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Dragon Slayers

An overnight canoe trip turns into a successful test of courage _ and wits.

Bob Meers considered the question, then offered a carefully crafted response.

"Nope," the veteran canoe outfitter said. "Nobody's seen that ghost for some time now probably two or three months."

My companions, whose ages ranged from 11 to 13, thought the old man was kidding.

"I'm serious the woods are haunted by the spirit of a Confederate soldier whose head got blown off by a cannonball," I lied.

Meers nodded, then gave me a wink.

"But don't worry," I continued. "Our campsite will be at least a quarter-mile from the cemetery."

The boys were the ones who pointed out the rows of bone-white tombstones glistening in the sun as we drove down the country road on our way to the Nobelton Canoe Outpost. Then they saw the coiled razor wire that surrounded a prison a short stretch down the road.

"I hope we're not camping near that jail," one of them said.

The opportunity was just too good to resist.

"Actually, it's not a jail," I lied. "It's a hospital for the criminally insane."

But I told my comrades not to worry. We would be camped too far away to hear the screams.

The three boys, a pair of brothers and a neighborhood friend, were about to embark on their first overnight canoe trip, a leisurely 18-mile paddle down the Withlacoochee River. I knew the adventure would test them physically. It was up to me to add a few mental obstacles.

You see, in order for a boy to become a man, he must face a challenge and persevere. The proverbial slaying of the dragon, so to speak. In Africa, the Masai send their young men out to hunt lion armed with nothing but spears. But here in Florida, where large, man-eating carnivores are scarce, one must rely on the imagination to add an element of danger.

My indoctrination came at age 8 on a wilderness lake along Maine's Alagash Waterway. My father had taken the Jeep into town for supplies. My brother, noticing a raccoon had gotten into our garbage, pointed out some bones scattered along the creek bed.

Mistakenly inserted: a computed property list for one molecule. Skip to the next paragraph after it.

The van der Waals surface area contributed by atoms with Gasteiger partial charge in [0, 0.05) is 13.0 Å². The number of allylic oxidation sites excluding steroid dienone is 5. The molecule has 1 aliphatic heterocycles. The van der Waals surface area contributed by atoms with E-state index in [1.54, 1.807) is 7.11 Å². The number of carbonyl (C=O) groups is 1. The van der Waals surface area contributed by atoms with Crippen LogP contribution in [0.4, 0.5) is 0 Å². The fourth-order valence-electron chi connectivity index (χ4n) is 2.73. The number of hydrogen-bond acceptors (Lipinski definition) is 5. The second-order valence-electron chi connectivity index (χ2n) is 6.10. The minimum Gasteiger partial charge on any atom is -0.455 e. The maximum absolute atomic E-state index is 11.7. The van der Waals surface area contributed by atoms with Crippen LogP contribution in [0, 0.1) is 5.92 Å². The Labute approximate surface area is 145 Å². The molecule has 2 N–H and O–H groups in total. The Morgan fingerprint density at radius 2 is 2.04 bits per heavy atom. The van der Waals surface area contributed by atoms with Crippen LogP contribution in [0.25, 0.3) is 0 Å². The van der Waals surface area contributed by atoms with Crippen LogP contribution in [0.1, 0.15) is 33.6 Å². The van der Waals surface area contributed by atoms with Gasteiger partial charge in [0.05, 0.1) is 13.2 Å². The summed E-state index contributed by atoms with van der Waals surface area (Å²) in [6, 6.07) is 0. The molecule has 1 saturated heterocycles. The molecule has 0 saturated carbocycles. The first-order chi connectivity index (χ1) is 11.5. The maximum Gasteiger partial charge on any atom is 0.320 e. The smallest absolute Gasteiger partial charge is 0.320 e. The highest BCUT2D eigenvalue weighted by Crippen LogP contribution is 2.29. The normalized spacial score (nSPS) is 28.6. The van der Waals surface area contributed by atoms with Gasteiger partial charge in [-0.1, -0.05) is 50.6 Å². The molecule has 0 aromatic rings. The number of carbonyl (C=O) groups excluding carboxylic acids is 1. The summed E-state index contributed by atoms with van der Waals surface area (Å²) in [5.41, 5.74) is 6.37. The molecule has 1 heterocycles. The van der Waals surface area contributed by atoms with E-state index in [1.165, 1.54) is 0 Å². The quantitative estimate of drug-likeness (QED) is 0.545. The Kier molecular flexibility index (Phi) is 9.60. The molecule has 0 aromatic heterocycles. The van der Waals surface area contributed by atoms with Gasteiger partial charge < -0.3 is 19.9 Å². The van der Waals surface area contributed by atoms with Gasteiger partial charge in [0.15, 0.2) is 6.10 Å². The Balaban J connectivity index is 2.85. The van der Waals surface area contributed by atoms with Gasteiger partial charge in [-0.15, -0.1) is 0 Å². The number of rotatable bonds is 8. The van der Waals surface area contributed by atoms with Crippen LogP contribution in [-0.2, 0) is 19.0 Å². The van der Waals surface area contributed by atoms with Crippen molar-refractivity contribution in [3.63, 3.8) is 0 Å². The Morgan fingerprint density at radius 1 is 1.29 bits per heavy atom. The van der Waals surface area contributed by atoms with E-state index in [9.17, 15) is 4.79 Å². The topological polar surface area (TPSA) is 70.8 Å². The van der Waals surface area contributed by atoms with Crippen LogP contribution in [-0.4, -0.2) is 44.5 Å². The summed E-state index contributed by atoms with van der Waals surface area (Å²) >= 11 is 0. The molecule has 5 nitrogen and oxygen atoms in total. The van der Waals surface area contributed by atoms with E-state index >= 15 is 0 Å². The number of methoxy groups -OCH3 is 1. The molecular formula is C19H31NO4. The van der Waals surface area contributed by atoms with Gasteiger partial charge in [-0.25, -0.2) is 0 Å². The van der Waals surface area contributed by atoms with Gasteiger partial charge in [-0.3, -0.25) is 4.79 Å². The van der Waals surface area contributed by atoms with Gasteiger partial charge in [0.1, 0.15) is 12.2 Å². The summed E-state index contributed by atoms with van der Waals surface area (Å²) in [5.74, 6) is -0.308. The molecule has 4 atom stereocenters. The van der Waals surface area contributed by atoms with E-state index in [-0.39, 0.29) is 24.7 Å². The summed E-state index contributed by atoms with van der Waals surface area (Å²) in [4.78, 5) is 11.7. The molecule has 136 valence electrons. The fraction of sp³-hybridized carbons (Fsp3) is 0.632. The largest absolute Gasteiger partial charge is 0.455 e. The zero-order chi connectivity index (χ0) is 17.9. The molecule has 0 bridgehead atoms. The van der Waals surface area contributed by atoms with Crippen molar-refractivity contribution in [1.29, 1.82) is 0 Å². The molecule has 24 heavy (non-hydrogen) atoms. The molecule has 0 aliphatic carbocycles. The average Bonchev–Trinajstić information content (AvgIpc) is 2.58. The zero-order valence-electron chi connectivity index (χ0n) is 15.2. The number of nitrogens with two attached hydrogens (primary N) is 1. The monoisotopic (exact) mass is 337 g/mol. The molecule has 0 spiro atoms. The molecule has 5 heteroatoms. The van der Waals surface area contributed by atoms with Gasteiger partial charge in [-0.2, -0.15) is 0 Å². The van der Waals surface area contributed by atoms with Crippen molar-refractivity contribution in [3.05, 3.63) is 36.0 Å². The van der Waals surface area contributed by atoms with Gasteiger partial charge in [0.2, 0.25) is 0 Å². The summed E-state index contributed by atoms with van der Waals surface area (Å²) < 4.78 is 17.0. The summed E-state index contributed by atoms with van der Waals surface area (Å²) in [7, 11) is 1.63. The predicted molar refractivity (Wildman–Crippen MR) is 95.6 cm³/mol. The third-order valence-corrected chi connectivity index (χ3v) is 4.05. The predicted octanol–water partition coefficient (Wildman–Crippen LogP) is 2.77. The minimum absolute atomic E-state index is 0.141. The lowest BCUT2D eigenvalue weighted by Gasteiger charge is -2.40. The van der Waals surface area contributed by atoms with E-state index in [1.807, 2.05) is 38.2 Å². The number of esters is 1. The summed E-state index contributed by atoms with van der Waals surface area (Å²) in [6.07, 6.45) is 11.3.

"Looks like the bears got dad," he lied. "I'm in charge now. I'll give you a head start. Run!"

What happened next is not important. Results are what count.

I thought about sharing that story, and others, with the lads as we stopped at the spot the river forked. But I decided against it when they looked at me for direction. So I threw up my arms and said I was as lost as they were.

"Looks like the current goes this way," one of them said, noticing that the leaves were drifting to the left. "Is that right?"

I shrugged and let them lead the way. Two hours later, we stopped where the small, swampy run rejoined the main branch of the river.

"Hey, guys, I hate to tell you this, but I think we went the wrong way," I lied. "We've got to paddle back up against the current."

My paddling partners were furious. How could I be so stupid, they said. No, they weren't paddling upstream. They would rather die in their seats than paddle another stroke.

Then one of them noticed the broad expanse of river at my back.

"Wait a minute," he said. "We're going the right way."

Which is exactly the conclusion I came to 30 years earlier after running frantically through the woods for a half hour with a demonic sibling in pursuit.

"Wait a minute those were chicken bones," I suddenly realized, stopping dead in my tracks.

From that point on, the young warriors, like so many before them, began to question the decisions that affected their destiny. They had learned to take control of situations instead of allowing situations to control them. They had faced their fears and persevered.

Back at the Canoe Outpost, the rocks, logs and shallow shoals that caused so much trouble were forgotten. Instead, they remembered the wide, alligator-infested lake they conquered at twilight when they thought they could go no farther.

The dragon was dead.

Nobleton Canoe Outpost

NUMBER TO CALL: (800) 783-5284.

WEB SITE: www.nobletoncanoes.com

IF YOU GO: The Nobleton Canoe Outpost offers a variety of day and overnight trips. The following excursions offer an excellent introduction for first-time paddlers. All these trips cost $30 for two people, $35 for three.

Hog Island, 5 miles from Outpost, 2 hours float time.

Iron Bridge, 8 miles from Outpost, 3{ hours float time.

Silver Lake, 10 miles from Outpost, 4{ hours float time.

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